The inquiry into murdered and missing Indigenous women and girls (MMIWG) is starting to get under way, as members of the commission are currently in Whitehorse where they are starting advisory meetings.
On April 12, the Prince Albert Grand Council (PAGC) Woman’s Commission hosted a family support gathering for those impacted by murdered and missing indigenous women and girls. In between presentations about grief, trauma and self-care, those in attendance were updated about the state of the MMIWG inquiry by two representatives over Skype.
“We are trying to convene a series of regional advisory meetings,” Tammy Campeau, from the inquiry said.
She said the advisory meetings are being organized to hear from Indigenous communities about how the inquiry should be carried out. Currently, members of the inquiry are in Whitehorse for three days of meetings to coordinate the process in the north.
Campeau said the inquiry is taking a family first approach.
“As much as possible we are trying to be respectful to families as to what their needs are and how their needs need to be met,” Campeau said. “We need to make sure there’s mental health, emotional health, spiritual health and physical health supports available through the whole process.”
In his opening statements, Federation of Sovereign Indigenous Nations Chief Bobby Cameron said his organization has always pushed for a family first policy when it comes to an inquiry.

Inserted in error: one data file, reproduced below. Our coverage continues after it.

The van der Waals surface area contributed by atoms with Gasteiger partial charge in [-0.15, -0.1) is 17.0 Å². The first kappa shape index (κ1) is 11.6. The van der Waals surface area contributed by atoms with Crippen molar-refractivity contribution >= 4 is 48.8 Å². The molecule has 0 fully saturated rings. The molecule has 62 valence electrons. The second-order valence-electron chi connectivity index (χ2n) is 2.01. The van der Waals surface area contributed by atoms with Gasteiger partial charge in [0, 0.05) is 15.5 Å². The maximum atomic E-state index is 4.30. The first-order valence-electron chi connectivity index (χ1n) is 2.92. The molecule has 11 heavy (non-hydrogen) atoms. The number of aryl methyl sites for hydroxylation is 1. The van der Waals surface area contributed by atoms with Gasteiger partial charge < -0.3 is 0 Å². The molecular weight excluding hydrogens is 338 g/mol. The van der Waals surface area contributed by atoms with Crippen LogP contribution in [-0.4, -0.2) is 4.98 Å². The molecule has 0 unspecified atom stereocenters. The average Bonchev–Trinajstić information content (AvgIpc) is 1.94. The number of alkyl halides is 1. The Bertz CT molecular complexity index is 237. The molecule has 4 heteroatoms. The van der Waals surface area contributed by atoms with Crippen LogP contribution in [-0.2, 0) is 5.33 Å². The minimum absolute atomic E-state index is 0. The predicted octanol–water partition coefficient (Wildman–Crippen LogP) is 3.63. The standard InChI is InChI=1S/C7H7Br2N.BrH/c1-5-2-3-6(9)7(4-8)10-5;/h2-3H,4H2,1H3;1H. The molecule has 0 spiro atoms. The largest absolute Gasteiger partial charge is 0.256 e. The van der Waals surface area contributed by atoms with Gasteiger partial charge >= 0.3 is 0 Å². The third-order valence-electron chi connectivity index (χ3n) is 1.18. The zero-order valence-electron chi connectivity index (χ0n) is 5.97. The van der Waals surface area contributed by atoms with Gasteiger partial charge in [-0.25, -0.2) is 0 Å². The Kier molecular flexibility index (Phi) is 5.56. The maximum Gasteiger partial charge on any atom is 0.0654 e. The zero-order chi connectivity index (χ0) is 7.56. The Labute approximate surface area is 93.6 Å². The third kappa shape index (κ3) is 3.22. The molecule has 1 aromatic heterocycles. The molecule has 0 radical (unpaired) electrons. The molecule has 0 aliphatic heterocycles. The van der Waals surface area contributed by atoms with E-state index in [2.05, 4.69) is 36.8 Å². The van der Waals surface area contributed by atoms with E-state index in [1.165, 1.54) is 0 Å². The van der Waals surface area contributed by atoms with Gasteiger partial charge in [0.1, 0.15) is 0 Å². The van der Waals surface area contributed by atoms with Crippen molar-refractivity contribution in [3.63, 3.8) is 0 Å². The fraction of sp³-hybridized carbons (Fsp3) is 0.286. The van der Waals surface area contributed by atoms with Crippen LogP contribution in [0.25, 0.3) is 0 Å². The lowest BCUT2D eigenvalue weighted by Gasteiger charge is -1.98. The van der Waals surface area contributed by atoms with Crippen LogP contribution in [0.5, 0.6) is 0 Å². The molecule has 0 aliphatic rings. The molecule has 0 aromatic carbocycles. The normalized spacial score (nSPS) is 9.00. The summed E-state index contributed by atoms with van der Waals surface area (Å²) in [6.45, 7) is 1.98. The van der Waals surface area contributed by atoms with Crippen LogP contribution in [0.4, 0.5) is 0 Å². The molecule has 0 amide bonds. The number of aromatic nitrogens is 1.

“Their voices first,” Cameron said. “The voices and their direction have to come from our families.”
Karen Snowshoe, a lawyer with the MMIWG inquiry also addressed the crowd of over 100 people at the Senator Allen Bird Memorial Center.
“We’re here to hear directly from families who lost loved ones,” Showshoe said. “We have a very broad definition as to what family means.”
She explained the inquiry is including “families of the heart,” for example those who are adopted or close family friends, as well as survivors as people who can participate.
Hearings into the MMIWG will be called truth finding gatherings where people can share experiences with the commissioners of the inquiry.
Those who wish to participate can do so in public, they can speak with the commissioners directly in private in an “in camera” session, through a statement taker at the truth finding gatherings, or through artwork.
“With poetry, through song, any artistic means,” Snowshoe said. “Here in Whitehorse we have four different family members who will be sharing with us through song, songs in memory of their lost loved ones.”
The MMIWG inquiry is tentatively slated to have regional advisory meetings in Saskatoon between May 16 and 18.
On Twitter: @BryanEneas
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